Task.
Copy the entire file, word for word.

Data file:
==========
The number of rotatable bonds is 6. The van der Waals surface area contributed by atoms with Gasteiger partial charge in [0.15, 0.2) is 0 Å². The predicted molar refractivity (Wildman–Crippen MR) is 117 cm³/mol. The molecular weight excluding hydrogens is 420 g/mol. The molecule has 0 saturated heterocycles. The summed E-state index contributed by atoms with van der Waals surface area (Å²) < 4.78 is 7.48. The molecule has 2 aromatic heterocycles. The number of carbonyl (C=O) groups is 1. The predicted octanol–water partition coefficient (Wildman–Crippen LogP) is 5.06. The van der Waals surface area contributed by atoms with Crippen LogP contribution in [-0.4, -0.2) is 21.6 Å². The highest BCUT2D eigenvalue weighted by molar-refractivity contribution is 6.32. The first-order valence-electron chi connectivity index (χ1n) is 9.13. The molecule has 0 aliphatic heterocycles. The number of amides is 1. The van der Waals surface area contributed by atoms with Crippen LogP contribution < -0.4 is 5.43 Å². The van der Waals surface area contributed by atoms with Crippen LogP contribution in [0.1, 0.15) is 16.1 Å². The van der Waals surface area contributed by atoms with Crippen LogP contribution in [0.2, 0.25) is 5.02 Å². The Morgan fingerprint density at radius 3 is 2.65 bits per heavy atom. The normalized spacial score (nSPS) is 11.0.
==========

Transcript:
The number of rotatable bonds is 6. The van der Waals surface area contributed by atoms with Gasteiger partial charge in [0.15, 0.2) is 0 Å². The predicted molar refractivity (Wildman–Crippen MR) is 117 cm³/mol. The molecular weight excluding hydrogens is 420 g/mol. The molecule has 0 saturated heterocycles. The summed E-state index contributed by atoms with van der Waals surface area (Å²) < 4.78 is 7.48. The molecule has 2 aromatic heterocycles. The number of carbonyl (C=O) groups is 1. The predicted octanol–water partition coefficient (Wildman–Crippen LogP) is 5.06. The van der Waals surface area contributed by atoms with Crippen LogP contribution in [-0.4, -0.2) is 21.6 Å². The highest BCUT2D eigenvalue weighted by molar-refractivity contribution is 6.32. The first-order valence-electron chi connectivity index (χ1n) is 9.13. The molecule has 0 aliphatic heterocycles. The number of amides is 1. The van der Waals surface area contributed by atoms with Crippen LogP contribution < -0.4 is 5.43 Å². The van der Waals surface area contributed by atoms with Crippen LogP contribution in [0.1, 0.15) is 16.1 Å². The van der Waals surface area contributed by atoms with Crippen LogP contribution in [0.2, 0.25) is 5.02 Å². The Morgan fingerprint density at radius 3 is 2.65 bits per heavy atom. The normalized spacial score (nSPS) is 11.0.